Telephone Wiring Tips
Telephone Wiring Tips
Installing telephone cable is really a treat, especially if you have been running 12 gauge high voltage cable all day. The telephone cable is easy to pull and work with. The only challenge I find is removing the outer insulation which covers and protects the individual wires within the cable. This is where most rookies get into trouble. We will talk about this in a few moments, so be patient.
Modems or Teenagers
The phone companies are being inundated for requests for additional phone lines in residences. The reasons vary, however in most cases it boils down to a computer modem or a teenager who needs a phone connection. Some houses have as many as three or four phone lines, especially those where a person works at home like me!
If you find yourself in this spot and wish to save some money, then I suggest you take care of installing the phone line once the phone company has installed the outside cable and junction device inside your home. Phone cables can be successfully installed by just about anyone.
Two Wires is All it Takes
Most people shy away from phone work because they see all of the multi colored wires at the phone outlet and at the junction box. Relax! Only two wires power your phone, fax machine, or modem. The phone cable that comes from the street into your house either has two wires or contains several pairs of wires. My house has an underground cable which I installed. It happens to contain five pairs of wires or 10 wires in all. As long as all the wires are good, this means I can have five separate phone lines feeding into my house.
Four Pair Minimum for Your Line
If you are getting ready to extend a new cable from your phone junction box or where the phone company installed/terminated your new line, you should use a minimum of 4 or 6 conductor cable. What's that? It is simply a single cable that contains 4 or 6 separate wires. Why waste the other two wires? Well, you may not waste them. You may install another phone at a later date, or, you may have to use one of the wires in case one of the other wires you intended to use is defective.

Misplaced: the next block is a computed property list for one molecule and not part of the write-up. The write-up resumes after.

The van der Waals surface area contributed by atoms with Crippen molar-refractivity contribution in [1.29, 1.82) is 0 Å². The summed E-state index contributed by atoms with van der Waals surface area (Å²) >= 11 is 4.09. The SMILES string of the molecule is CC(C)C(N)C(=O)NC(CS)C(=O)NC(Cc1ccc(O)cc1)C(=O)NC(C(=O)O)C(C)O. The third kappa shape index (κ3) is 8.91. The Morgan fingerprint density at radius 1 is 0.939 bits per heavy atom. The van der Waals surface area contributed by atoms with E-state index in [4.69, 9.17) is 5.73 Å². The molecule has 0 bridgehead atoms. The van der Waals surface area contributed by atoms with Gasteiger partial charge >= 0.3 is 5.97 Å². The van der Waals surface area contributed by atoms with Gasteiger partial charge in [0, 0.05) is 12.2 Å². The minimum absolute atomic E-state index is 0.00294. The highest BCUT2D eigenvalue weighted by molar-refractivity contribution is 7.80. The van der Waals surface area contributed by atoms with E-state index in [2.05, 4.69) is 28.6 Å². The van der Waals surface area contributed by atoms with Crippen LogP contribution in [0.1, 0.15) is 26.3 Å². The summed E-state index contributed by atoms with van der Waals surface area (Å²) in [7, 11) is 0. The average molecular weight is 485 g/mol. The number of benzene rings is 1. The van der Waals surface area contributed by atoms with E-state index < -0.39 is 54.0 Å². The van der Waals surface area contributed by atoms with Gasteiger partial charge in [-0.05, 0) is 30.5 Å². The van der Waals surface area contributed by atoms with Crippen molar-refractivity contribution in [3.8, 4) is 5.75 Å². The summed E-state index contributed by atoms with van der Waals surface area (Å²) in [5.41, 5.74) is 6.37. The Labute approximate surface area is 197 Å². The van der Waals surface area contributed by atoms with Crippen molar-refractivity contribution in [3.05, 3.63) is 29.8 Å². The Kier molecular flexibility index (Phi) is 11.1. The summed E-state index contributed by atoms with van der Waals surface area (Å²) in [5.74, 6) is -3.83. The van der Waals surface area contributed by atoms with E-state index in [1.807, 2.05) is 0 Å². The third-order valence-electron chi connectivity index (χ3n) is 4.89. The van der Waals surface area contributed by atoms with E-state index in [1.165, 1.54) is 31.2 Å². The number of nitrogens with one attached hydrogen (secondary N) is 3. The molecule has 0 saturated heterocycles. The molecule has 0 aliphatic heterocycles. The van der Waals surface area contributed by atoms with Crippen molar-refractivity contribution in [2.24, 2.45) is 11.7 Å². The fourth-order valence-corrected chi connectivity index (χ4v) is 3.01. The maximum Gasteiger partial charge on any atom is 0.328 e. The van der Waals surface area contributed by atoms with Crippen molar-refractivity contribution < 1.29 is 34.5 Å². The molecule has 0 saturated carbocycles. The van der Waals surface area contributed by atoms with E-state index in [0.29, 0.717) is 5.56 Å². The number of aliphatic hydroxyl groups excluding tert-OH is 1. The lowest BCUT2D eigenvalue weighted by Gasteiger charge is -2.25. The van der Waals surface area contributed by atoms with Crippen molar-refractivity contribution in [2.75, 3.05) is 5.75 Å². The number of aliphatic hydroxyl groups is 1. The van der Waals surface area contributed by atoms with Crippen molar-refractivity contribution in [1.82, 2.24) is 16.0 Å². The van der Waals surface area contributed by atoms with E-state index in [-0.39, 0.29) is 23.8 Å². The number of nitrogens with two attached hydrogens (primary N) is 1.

Older houses often contain 4 conductor "quad" cable. This cable often contains four wires which are solid in color. The wire colors are almost always red, green, yellow, and black. If you decide to use these wires, you will not obtain the highest quality voice or data signal.
Modern phone cable for residential houses contains individual wires that are 22 or 24 gauge in size, band striped for identification purposes, and arranged in twisted pairs. The twisting of the 2 wires around one another enables the quality of the signal to stay at a very high level.
Point A to Point B
Running cables in an existing house can be a challenge. Some people will leave phone wire exposed and run it along baseboard. Phone company installers did this for years. In fact, they had a nifty little staple gun that allowed them to neatly do this task. I would only do this as a last resort. Phone cable is somewhat fragile. It really could use as much protection as possible. Try to run it within walls when possible.
If you are trying to get a cable from one floor to another, or say from the attic to the basement in a ranch house, find the plumbing stack location. Often I have had great success in dropping a nail attached to a string from the attic to the basement right alongside a plumbing stack. The plumbers almost always cut the flooring or plates out with extra room to spare. If you jiggle the string, the nail drops right down into the basement.
Making a Test Outlet
A pair of alligator clips attached to wires that lead to the back of a modular outlet allows you to make a crude copy of those cool little phones you see the phone installer wear on their tool belts. This setup allows you to clip onto the ends of wires within your house or at the phone company termination block to see if you can generate a dial tone. This little setup can be made for less than $8 in most cases and allows you to use a standard phone to test your lines.
Make sure that the alligator clips do not touch one another when in use. If they touch, the line will short out and you will get nothing but static, disconnected, or both.
I like to make the leads on the alligator clips about 16 inches long. The wires leading from the ends of the alligator clips hook up to the green and red wires on the back of the modular outlet. These two wires are almost always traced to the center two wires or conductors of the modular outlets and mini plugs.
When not in use, store this outlet and the alligator clips in a self sealing clear plastic food freezer storage bag. The bag keeps it clean and you can always see the contents!